pone-0114743-g003: The stratigraphical radiation of the Neogastropoda in Antarctica.Solid lines and dots depict actual fossil occurrences and ranges of 80 neogastropod species. Full details as to how the occurrences and ranges were established within the stratigraphic framework are contained within the text and S2 Appendix. Klb 9 represents the topmost Maastrichtian stratigraphic unit of the LBF, KPB =  Cretaceous/Paleogene boundary, and (10) is Kplb 10, the recovery interval and topmost informal stratigraphic unit of the LBF. T1–7 =  Telms 1–7 of the LMF; ages (in Ma) are approximate and taken from Montes et al. [117] for the SF, CVF and topmost LMF. Further details on the age of the La Meseta Formation are given in S1 Appendix. Gastropods arranged in taxonomic order according to Bouchet & Rocroi [118]. 1.Heteroterma sp. 2; 2. Heteroterma sp.; 3. Antarctissitys austrodema; 4. Pyropsis sp.; 5. Taioma charcotiana; 6. Taioma sobrali; 7. Taioma bicarinata; 8. Taioma? antarctocarinata; 9. “Cassidaria” mirabilis; 10. Neogastropod, n. gen. B; 11. Austrosphaera bulloides; 12. n. gen. woolfei; 13. “Colus” delrioae; 14. Probuccinum? palaiocostatum; 15. cf. Germonea n. sp.; 16.?Pseudotylostoma pyrinota; 17. n. gen.? polaris; 18. “Penion” n. sp. A; 19. “Penion” n. sp. B; 20. Penion australocapax; 21. Prosipho stilwelli; 22. Prosipho lawsi; 23. Prosipho delli; 24. Prosipho polaris; 25. Prosipho antarctocosta; 26. Prosipho n. sp. 1; 27. Prosipho lamesetaensis; 28. Pareuthria hookeri; 29. Pareuthria n. sp. 1; 30. Chlanidota antarctica; 31. Chlanidota tuberosa; 32. Chlanidota antarctohimaleos; 33. Chlanidota?antarctohimaleos; 34. Chlanidota n. sp. 1; 35. Austroficopsis seymourensis; 36. Austroficopsis wimani; 37. Austroficopsis australis; 38. Austroficopsis austrinus; 39. Austroficopsis meridionalis; 40. n. gen. verrucosa; 41. Neogastropod, n. gen. A; 42. Cryptorhytis philippiana; 43. Microfulgur binodosa; 44. Paleopsephaea? nodoprosta; 45. Fusinus? doylei; 46. Microfulgur byrdi; 47. Fusinus? eonodatus; 48. Fusinus? suraknisos; 49. Fusinus? graciloaustralis; 50. Trophon radwini; 51. Eupleura suroabdita; 52. Turbinellidae indet.; 53. Fulgurofusus brecheri; 54. Miomelon? sp.; 55. Adelomelon fordycei; 56.?Adelomelon suropsilos; 57. Odontocymbiola amundseni; 58. Miomelon antarctica; 59. Tractolira n. sp.; 60. Volutomitra? antarctmella; 61. Volutomitra? cernohorskyi; 62. Volutomitra? iredalei; 63. Marshallaria? sp.; 64.?Cosmasyrinx (Tholitoma) antarctigera; 65. Zemacies finlayi; 66. Aforia canalomos; 67. Marshallaria? oliveroi; 68. Austrotoma n. sp.; 69. Austrotoma? ventricosa; 70. Austrosullivania lata; 71. Austrosullivania striata; 72. Gemmula askinae; 73. Spirotropis? n. sp.; 74. Typhlomangelia? n. sp.; 75. Agladrillia? n. sp.; 76. Makiyamaia? n. sp.; 77.? Splendrillia antarctoliqua; 78.? Cochlespira brychiosinus; 79. Pristimercia australis; 80. Coptostomella? notopolaris. Species 1–10 unassigned to superfamily; 11–49, Buccinoidea; 50–62, Muricoidea; 63–78, Conoidea; 79–80, Cancellarioidea.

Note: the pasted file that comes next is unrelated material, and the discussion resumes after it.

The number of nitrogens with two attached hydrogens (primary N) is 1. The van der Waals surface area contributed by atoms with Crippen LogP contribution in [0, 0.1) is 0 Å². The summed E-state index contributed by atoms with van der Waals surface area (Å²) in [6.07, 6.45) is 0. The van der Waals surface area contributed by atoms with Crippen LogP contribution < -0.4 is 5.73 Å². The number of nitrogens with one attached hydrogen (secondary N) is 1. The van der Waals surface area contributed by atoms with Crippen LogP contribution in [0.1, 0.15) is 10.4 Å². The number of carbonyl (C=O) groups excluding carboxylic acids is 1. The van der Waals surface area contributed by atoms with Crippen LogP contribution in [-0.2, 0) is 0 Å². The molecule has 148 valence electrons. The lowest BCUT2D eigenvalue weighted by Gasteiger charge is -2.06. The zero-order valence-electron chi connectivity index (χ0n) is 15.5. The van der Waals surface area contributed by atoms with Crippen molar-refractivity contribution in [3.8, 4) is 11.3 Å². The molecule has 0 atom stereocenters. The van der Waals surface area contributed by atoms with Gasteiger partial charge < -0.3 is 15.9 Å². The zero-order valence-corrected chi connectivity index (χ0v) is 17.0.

Mentions: In order to track this radiation more closely the stratigraphic ranges of all neogastropods in the Seymour Island section were plotted at the species level (Fig. 3). Of the eight neogastropods known from the latest Maastrichtian, only one of them, Heteroterma sp., appears to cross the K/Pg (#2, Fig. 3). However, it should be stressed that this taxonomic category is a broad one and it cannot be determined with certainty that the single specimen occurring ∼8.5 m beneath the K/Pg is precisely equivalent to either that occurring in the mid-levels of the SF, or the four from the topmost levels of the same unit (S2 Appendix). Heteroterma is an essentially Maastrichtian – Paleocene genus restricted to the high southern latitudes and eastern Pacific margins (S2 Appendix).


The Early Origin of the Antarctic Marine Fauna and Its Evolutionary Implications.

Crame JA, Beu AG, Ineson JR, Francis JE, Whittle RJ, Bowman VC - PLoS ONE (2014)

The stratigraphical radiation of the Neogastropoda in Antarctica.Solid lines and dots depict actual fossil occurrences and ranges of 80 neogastropod species. Full details as to how the occurrences and ranges were established within the stratigraphic framework are contained within the text and S2 Appendix. Klb 9 represents the topmost Maastrichtian stratigraphic unit of the LBF, KPB =  Cretaceous/Paleogene boundary, and (10) is Kplb 10, the recovery interval and topmost informal stratigraphic unit of the LBF. T1–7 =  Telms 1–7 of the LMF; ages (in Ma) are approximate and taken from Montes et al. [117] for the SF, CVF and topmost LMF. Further details on the age of the La Meseta Formation are given in S1 Appendix. Gastropods arranged in taxonomic order according to Bouchet & Rocroi [118]. 1.Heteroterma sp. 2; 2. Heteroterma sp.; 3. Antarctissitys austrodema; 4. Pyropsis sp.; 5. Taioma charcotiana; 6. Taioma sobrali; 7. Taioma bicarinata; 8. Taioma? antarctocarinata; 9. “Cassidaria” mirabilis; 10. Neogastropod, n. gen. B; 11. Austrosphaera bulloides; 12. n. gen. woolfei; 13. “Colus” delrioae; 14. Probuccinum? palaiocostatum; 15. cf. Germonea n. sp.; 16.?Pseudotylostoma pyrinota; 17. n. gen.? polaris; 18. “Penion” n. sp. A; 19. “Penion” n. sp. B; 20. Penion australocapax; 21. Prosipho stilwelli; 22. Prosipho lawsi; 23. Prosipho delli; 24. Prosipho polaris; 25. Prosipho antarctocosta; 26. Prosipho n. sp. 1; 27. Prosipho lamesetaensis; 28. Pareuthria hookeri; 29. Pareuthria n. sp. 1; 30. Chlanidota antarctica; 31. Chlanidota tuberosa; 32. Chlanidota antarctohimaleos; 33. Chlanidota?antarctohimaleos; 34. Chlanidota n. sp. 1; 35. Austroficopsis seymourensis; 36. Austroficopsis wimani; 37. Austroficopsis australis; 38. Austroficopsis austrinus; 39. Austroficopsis meridionalis; 40. n. gen. verrucosa; 41. Neogastropod, n. gen. A; 42. Cryptorhytis philippiana; 43. Microfulgur binodosa; 44. Paleopsephaea? nodoprosta; 45. Fusinus? doylei; 46. Microfulgur byrdi; 47. Fusinus? eonodatus; 48. Fusinus? suraknisos; 49. Fusinus? graciloaustralis; 50. Trophon radwini; 51. Eupleura suroabdita; 52. Turbinellidae indet.; 53. Fulgurofusus brecheri; 54. Miomelon? sp.; 55. Adelomelon fordycei; 56.?Adelomelon suropsilos; 57. Odontocymbiola amundseni; 58. Miomelon antarctica; 59. Tractolira n. sp.; 60. Volutomitra? antarctmella; 61. Volutomitra? cernohorskyi; 62. Volutomitra? iredalei; 63. Marshallaria? sp.; 64.?Cosmasyrinx (Tholitoma) antarctigera; 65. Zemacies finlayi; 66. Aforia canalomos; 67. Marshallaria? oliveroi; 68. Austrotoma n. sp.; 69. Austrotoma? ventricosa; 70. Austrosullivania lata; 71. Austrosullivania striata; 72. Gemmula askinae; 73. Spirotropis? n. sp.; 74. Typhlomangelia? n. sp.; 75. Agladrillia? n. sp.; 76. Makiyamaia? n. sp.; 77.? Splendrillia antarctoliqua; 78.? Cochlespira brychiosinus; 79. Pristimercia australis; 80. Coptostomella? notopolaris. Species 1–10 unassigned to superfamily; 11–49, Buccinoidea; 50–62, Muricoidea; 63–78, Conoidea; 79–80, Cancellarioidea.